Doctors target Catalyst Pharma's forthcoming pricing on old-turned-new med Firdapse

A new group of activist doctors has joined the drug pricing protests. This time, it's neuromuscular specialists, and they're targeting a forthcoming drug, Firdapse, that's likely to turn treatment of a rare disease from a no-cost endeavor to an expensive affair.

Catalyst Pharmaceuticals asked the FDA to approve the med earlier this year, and it's counting on Firdapse to pump up its sales by $300 million to $900 million--a revenue haul that implies a price of up to $100,000 per patient, The New York Times reports.

Thing is, Firdapse is a slightly tweaked version of an old drug--3,4-DAP--that one U.S. drugmaker Jacobus Pharmaceutical is giving away for free. The drug has been used to treat Lambert-Eaton myasthenic syndrome and congenital myasthenic syndromes for 30 years. But the FDA gave Firdapse orphan drug status, which means it's entitled to 7 years of market exclusivity if approved.

Firdapse's development and Catalyst's plans for premium pricing have been stirring controversy in biotech circles for months. But now, in an article published in Muscle & Nerve, a group of 80 physicians say they're worried about "a potentially harmful price increase of 3,4-DAP" if and when Catalyst wins its FDA approval.

As the doctors point out, Catalyst is using a "loophole" in the orphan drug law that allows older, existing drugs to win the designation and its exclusivity benefits. Catalyst snapped up U.S. rights to Firdapse--sold by BioMarin Pharmaceuticals ($BMRN) in Europe--took over a clinical trial that was already underway and unveiled positive data from that trial last fall.

"We recognize that pricing of some FDA-approved drugs under the ODA may be justified by the substantial investor risk and research and development costs incurred by pharmaceutical companies in preclinical and clinical development," the doctors note in their article. "However, 3,4-DAP is not a newly discovered molecule, nor is it expensive to manufacture; thus, it differs dramatically from some innovative drugs now in or coming to the market. It has been reported to be effective and safe since 1983."

So, the doctors say, Congress should close that loophole in the Orphan Drug Act and thwart companies like Catalyst that plan to charge premium prices for long-used meds, after spending minimal time, money and effort on readying them for approval.

Henry Waxman

At least one lawmaker closely involved in the law sees the need for changes. "The Orphan Drug Act has been turned on its head in recent years," Henry A. Waxman, the former Democratic congressman who sponsored the ODA, told the Times. "It has created a special status for orphan diseases that offer large potentials for making generous profits."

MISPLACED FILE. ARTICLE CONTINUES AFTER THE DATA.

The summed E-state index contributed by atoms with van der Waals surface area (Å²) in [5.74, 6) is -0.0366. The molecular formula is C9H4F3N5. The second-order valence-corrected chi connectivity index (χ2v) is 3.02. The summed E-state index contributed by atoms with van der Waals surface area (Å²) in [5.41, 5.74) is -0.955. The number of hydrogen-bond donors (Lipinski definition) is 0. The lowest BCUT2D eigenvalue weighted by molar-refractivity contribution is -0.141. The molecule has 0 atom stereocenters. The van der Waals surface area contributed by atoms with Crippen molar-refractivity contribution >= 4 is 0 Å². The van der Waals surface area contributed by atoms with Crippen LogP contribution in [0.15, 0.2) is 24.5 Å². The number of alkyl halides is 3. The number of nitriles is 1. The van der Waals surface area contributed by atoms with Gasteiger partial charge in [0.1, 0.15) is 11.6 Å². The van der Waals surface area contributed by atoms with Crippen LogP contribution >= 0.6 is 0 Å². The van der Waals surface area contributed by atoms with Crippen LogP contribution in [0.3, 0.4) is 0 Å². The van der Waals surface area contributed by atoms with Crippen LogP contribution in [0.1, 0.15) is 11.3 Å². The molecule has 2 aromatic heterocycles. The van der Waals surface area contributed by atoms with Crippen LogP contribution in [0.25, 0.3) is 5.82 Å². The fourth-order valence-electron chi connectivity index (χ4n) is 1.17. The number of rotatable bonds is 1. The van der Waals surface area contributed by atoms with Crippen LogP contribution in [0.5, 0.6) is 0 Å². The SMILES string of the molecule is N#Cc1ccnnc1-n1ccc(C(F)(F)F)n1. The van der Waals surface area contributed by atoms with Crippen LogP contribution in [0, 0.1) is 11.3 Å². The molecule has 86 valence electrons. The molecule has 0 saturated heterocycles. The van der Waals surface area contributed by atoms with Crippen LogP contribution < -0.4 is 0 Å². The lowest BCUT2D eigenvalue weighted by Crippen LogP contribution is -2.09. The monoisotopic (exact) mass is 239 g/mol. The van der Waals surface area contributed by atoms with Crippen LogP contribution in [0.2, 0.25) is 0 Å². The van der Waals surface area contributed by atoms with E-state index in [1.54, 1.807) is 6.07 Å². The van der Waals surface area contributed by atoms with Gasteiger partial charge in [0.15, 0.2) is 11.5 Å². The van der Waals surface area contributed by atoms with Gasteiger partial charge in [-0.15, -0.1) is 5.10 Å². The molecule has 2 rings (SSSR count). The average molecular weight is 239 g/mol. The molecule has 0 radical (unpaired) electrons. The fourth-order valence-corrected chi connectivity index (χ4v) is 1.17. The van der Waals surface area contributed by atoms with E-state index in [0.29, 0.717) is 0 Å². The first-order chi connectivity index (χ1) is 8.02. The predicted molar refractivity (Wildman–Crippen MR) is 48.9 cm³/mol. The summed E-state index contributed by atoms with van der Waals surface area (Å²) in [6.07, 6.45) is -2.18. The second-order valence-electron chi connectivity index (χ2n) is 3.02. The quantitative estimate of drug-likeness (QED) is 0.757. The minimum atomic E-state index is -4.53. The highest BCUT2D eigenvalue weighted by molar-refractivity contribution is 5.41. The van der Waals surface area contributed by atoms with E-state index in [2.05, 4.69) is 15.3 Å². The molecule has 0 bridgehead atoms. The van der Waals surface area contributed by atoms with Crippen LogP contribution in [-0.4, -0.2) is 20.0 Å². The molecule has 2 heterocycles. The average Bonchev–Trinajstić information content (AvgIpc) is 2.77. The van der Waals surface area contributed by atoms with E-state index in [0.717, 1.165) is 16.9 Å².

In the absence of legislative changes, "we publicly implore ethical and just pricing of 3,4-DAP," the doctors write--and urge the FDA to consider approving both Firdapse and Jacobus' version of the drug when it comes up for review.

As the NYT reports, Catalyst says it hasn't yet chosen a price for the drug. It defends its development work on the med, saying its formulation doesn't need refrigeration, whereas the older version does.

But doctors and scientists who've studied Firdapse say it's "still basically the same drug," and the raw material for it "was a simple chemical."

The doctors who wrote the Muscle & Nerve article want an FDA-approved drug. Obtaining Jacobus' product under a special FDA program requires reams of paperwork for each patient, and that can be a deterrent to treatment. But they also want their patients to be able to afford an FDA-approved med--and with co-insurance on drugs like Firdapse running at 20%, patients could be on the hook for $20,000 a year.

These doctors aren't the only ones up in arms over high prices for drugs. One oncologist at MD Anderson Cancer Clinic in Houston took to social media to protest 6-digit price tags for blood cancer meds, and Memorial Sloan Kettering physicians have written op-ed articles, formulated drug-cost calculators online--and even blocked use of certain pricey meds at their hospital.

And Catalyst is facing a very different pricing climate now than it might have months ago when it unveiled its sales estimates for investors. Since then, we've seen the Turing Pharmaceutical price-hike debacle and an ensuing outcry over big prices on older meds. Under the public eye, Catalyst may not be as bold with its Firdapse price tag.

- read the NYT story (sub. req.)
- get the journal article

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